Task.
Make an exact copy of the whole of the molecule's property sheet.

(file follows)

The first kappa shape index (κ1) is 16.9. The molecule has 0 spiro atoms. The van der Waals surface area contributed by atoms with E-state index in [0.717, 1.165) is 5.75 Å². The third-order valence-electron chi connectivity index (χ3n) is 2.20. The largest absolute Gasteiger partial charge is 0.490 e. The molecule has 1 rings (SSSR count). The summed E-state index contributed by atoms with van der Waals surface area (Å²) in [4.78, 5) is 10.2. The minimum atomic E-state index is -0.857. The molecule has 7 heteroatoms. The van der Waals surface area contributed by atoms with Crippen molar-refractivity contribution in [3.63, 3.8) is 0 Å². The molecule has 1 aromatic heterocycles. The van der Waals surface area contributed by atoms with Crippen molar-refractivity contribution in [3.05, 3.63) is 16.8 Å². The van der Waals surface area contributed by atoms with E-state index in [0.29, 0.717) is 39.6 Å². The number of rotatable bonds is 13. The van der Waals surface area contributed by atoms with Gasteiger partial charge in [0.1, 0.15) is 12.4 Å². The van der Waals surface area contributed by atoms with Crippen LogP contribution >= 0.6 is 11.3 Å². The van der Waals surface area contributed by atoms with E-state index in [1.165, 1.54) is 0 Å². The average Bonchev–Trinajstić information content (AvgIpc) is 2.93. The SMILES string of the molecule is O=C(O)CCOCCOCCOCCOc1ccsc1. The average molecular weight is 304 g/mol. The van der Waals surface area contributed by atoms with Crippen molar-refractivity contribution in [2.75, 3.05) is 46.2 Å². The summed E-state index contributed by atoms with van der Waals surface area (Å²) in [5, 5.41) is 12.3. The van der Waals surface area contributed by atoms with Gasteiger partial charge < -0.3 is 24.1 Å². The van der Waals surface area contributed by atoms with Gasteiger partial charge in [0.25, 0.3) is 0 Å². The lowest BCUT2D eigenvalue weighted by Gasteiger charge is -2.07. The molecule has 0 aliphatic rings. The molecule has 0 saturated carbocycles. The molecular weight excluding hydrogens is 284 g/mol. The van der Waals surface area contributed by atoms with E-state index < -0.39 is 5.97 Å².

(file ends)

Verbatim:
The first kappa shape index (κ1) is 16.9. The molecule has 0 spiro atoms. The van der Waals surface area contributed by atoms with E-state index in [0.717, 1.165) is 5.75 Å². The third-order valence-electron chi connectivity index (χ3n) is 2.20. The largest absolute Gasteiger partial charge is 0.490 e. The molecule has 1 rings (SSSR count). The summed E-state index contributed by atoms with van der Waals surface area (Å²) in [4.78, 5) is 10.2. The minimum atomic E-state index is -0.857. The molecule has 7 heteroatoms. The van der Waals surface area contributed by atoms with Crippen molar-refractivity contribution in [3.63, 3.8) is 0 Å². The molecule has 1 aromatic heterocycles. The van der Waals surface area contributed by atoms with Crippen molar-refractivity contribution in [3.05, 3.63) is 16.8 Å². The van der Waals surface area contributed by atoms with E-state index in [0.29, 0.717) is 39.6 Å². The number of rotatable bonds is 13. The van der Waals surface area contributed by atoms with Gasteiger partial charge in [0.1, 0.15) is 12.4 Å². The van der Waals surface area contributed by atoms with Crippen LogP contribution >= 0.6 is 11.3 Å². The van der Waals surface area contributed by atoms with E-state index in [1.165, 1.54) is 0 Å². The average Bonchev–Trinajstić information content (AvgIpc) is 2.93. The SMILES string of the molecule is O=C(O)CCOCCOCCOCCOc1ccsc1. The average molecular weight is 304 g/mol. The van der Waals surface area contributed by atoms with Crippen molar-refractivity contribution in [2.75, 3.05) is 46.2 Å². The summed E-state index contributed by atoms with van der Waals surface area (Å²) in [5, 5.41) is 12.3. The van der Waals surface area contributed by atoms with Gasteiger partial charge < -0.3 is 24.1 Å². The van der Waals surface area contributed by atoms with Gasteiger partial charge in [0.25, 0.3) is 0 Å². The lowest BCUT2D eigenvalue weighted by Gasteiger charge is -2.07. The molecule has 0 aliphatic rings. The molecule has 0 saturated carbocycles. The molecular weight excluding hydrogens is 284 g/mol. The van der Waals surface area contributed by atoms with E-state index < -0.39 is 5.97 Å².